What does it cost?
At D. Freer & Associates we charge the cost of a regular physiotherapy session plus $40 (for use and maintenance of the Shockwave machine). Please check with your extended health insurance to see if Shockwave therapy is covered under your plan and if a doctor's referral is required. We provide an official receipt which can be submitted to your insurance for re-imbursement.

Does Shockwave therapy really work?
Provided you have a clear diagnosis, clinical studies suggest that this type of treatment has an 80 - 85% chance of improving your condition.

For further review of the evidence and research on Shockwave therapy, please visit the following link:

If you are interested in Shockwave therapy, you think you may be a candidate, or you have any questions regarding Shockwave therapy please feel free to contact our office and speak with our reception staff or directly with one of our therapists.

KC Fieldhouse,                                                                                                                                           Physiotherapist                                                                                                                                           B.PhysEd., MPT





Categorized in: Did You Know
Monday, April 21, 2014 - 16:37


DFreer and Associates are cheering on our Massage Therapist, Rhonda as she runs the Boston Marathon today!!!

Categorized in: Did You Know
Monday, March 17, 2014 - 11:02

What is Craniosacral Therapy?


Craniosacral therapy is a gentle hands-on technique that can be applied to the entire body but focuses specifically on releasing restrictions in the cranial bones and cranial membranes (Dura) surrounding the brain and spinal cord. This gentle touch; no more than the weight of a nickel, can detect subtle rhythms in the body (Craniosacral rhythm) created by the slight widening and narrowing of the cranial bones in response to changes in the cerebral spinal fluid. Essentially, the techniques used can help to detect abnormal rhythms and localize areas of concern within the body. Treatment with Craniosacral Therapy techniques is important because everyday our bodies absorb stress and strain. If we do not regularly release these tensions, our bodies can only endure so much before it will begin to tighten and potentially affect the brain and spinal cord.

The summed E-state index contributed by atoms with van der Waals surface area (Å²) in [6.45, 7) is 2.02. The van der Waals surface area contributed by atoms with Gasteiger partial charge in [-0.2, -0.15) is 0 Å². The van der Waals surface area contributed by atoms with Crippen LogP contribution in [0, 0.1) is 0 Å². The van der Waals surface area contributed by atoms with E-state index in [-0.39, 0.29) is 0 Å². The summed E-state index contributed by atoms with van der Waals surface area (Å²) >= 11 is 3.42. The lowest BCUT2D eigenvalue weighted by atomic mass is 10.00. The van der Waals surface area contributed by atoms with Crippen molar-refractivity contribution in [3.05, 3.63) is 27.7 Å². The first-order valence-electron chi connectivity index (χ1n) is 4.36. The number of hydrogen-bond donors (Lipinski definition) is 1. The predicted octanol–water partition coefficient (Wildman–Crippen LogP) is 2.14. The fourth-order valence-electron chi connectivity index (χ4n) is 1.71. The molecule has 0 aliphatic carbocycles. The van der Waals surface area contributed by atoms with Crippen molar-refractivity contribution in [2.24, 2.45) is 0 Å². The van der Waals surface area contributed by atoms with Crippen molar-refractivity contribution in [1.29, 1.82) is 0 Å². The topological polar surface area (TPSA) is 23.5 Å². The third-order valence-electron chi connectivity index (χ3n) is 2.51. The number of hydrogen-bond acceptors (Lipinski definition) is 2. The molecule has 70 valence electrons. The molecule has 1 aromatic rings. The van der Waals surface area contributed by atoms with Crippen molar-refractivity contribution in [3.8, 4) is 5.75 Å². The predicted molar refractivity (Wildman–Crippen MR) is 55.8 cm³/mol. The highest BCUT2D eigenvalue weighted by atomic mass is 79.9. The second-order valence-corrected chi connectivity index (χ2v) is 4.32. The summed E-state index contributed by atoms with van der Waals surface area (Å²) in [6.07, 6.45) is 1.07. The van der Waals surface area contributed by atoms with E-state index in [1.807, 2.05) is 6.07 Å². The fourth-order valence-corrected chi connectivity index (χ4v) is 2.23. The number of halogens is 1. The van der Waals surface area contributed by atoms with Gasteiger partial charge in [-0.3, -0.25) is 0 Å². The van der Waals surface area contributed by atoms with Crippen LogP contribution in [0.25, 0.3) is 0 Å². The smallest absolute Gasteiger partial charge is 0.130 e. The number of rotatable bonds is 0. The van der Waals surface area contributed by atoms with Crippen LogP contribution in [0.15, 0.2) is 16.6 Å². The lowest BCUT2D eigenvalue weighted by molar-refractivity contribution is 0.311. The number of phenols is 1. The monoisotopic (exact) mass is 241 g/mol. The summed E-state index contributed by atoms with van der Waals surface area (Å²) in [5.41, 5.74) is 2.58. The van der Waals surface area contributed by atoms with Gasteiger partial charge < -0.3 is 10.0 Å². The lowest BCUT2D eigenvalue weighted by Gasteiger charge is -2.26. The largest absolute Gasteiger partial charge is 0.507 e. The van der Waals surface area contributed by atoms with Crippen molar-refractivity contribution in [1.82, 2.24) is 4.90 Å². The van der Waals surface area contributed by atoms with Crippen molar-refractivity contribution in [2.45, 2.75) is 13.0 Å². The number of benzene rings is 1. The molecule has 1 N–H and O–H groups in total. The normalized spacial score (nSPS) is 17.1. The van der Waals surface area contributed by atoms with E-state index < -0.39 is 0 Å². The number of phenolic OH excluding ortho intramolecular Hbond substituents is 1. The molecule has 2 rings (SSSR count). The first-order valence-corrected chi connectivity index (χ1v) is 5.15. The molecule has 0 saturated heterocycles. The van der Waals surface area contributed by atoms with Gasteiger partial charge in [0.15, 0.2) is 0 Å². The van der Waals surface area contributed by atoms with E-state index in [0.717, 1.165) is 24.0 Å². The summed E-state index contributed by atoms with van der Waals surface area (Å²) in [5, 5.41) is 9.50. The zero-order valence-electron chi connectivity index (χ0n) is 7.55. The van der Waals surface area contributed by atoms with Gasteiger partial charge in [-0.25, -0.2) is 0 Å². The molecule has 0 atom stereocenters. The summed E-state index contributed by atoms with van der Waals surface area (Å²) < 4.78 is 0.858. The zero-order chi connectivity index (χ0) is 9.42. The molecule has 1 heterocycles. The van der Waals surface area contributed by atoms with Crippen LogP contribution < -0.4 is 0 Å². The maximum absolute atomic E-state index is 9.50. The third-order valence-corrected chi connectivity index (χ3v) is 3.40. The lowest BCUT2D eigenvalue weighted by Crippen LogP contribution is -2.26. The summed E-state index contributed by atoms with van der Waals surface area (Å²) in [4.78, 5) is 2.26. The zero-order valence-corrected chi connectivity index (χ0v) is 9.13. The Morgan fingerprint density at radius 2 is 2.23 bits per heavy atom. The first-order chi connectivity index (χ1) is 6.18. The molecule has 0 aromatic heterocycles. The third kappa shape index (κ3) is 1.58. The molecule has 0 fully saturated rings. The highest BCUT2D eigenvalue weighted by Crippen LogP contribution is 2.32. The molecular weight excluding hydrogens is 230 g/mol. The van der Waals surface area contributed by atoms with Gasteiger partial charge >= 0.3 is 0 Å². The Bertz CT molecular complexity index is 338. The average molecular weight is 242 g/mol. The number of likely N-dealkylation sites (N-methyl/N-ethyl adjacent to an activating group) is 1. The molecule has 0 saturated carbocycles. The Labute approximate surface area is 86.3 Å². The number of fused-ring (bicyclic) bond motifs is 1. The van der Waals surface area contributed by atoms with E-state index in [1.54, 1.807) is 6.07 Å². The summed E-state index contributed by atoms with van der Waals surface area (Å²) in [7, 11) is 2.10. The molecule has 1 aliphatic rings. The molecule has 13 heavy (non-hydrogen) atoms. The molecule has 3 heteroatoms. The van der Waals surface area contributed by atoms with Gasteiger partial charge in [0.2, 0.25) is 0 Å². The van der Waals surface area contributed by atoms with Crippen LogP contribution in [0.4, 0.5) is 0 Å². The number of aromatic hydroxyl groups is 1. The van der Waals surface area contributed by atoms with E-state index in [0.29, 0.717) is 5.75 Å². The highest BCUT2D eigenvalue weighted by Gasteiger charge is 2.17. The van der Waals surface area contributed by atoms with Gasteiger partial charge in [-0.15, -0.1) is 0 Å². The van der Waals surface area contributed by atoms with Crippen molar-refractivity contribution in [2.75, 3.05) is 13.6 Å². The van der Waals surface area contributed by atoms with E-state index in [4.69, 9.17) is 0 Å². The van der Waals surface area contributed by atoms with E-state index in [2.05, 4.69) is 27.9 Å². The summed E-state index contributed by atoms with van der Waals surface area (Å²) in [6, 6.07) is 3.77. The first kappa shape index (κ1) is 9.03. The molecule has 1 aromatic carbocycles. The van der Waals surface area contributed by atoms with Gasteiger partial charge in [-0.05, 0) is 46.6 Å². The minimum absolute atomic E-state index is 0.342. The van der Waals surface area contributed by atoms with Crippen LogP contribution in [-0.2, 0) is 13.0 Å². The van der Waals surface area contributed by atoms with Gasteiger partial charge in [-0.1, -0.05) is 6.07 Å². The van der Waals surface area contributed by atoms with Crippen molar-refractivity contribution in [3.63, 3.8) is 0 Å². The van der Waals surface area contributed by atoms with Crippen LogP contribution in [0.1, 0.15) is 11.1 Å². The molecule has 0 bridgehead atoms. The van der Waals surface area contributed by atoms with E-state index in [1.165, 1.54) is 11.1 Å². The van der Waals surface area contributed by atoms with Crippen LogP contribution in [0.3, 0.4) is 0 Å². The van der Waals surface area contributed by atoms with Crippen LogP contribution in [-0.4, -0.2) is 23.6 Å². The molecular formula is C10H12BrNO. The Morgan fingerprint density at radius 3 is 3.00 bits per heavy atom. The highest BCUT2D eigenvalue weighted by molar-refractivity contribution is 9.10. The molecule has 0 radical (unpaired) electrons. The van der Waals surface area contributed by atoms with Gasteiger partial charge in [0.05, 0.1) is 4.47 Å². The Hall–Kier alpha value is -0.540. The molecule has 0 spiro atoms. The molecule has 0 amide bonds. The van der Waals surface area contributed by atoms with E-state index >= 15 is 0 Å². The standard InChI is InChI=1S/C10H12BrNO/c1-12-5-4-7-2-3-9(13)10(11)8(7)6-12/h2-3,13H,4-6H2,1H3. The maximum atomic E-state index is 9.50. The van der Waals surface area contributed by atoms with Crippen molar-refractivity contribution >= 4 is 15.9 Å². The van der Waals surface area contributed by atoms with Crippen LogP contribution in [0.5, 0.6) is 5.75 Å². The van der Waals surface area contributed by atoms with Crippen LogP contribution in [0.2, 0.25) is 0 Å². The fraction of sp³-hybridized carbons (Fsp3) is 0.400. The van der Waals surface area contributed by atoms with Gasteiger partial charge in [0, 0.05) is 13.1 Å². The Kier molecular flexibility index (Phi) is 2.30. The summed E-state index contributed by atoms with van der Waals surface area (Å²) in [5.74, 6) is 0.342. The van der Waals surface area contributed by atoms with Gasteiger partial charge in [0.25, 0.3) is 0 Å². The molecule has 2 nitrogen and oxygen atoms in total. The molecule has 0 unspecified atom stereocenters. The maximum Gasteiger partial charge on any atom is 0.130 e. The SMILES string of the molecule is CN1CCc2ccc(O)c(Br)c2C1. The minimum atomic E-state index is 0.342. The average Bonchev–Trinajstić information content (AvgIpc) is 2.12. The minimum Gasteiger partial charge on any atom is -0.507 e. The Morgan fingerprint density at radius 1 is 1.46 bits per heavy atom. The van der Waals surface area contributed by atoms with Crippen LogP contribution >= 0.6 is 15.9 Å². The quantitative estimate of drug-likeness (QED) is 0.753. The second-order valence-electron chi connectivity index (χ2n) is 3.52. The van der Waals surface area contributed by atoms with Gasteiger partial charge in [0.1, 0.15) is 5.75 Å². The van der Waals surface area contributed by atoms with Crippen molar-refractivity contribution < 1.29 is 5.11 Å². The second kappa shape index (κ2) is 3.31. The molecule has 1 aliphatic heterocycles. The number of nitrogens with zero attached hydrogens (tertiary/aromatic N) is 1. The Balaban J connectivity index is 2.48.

What to Expect from a Session?


Treatment will take place lying fully clothed on a comfortable padded bed in a private and quiet atmosphere. The therapist will begin to monitor your Craniosacral rhythm by gently touching different parts of the body, however, the most emphasis is generally placed at the base of the skull. By quietly listening and feeling with their hands, the therapist can locate areas of weak cerebral spinal fluid flow or Dural movement which can lead to discovering the initial source of dysfunction in the body.  Gentle techniques are then used to help release these problem areas to improve the function of your central nervous system. This self-correction of the central nervous system will help to naturally eliminate pain and stress, enhancing your health and well-being. Each treatment can last anywhere from 30 minutes to one hour. Depending on the nature of your condition, the therapist may decide to use Craniosacral Therapy in isolation or integrate it with other therapies.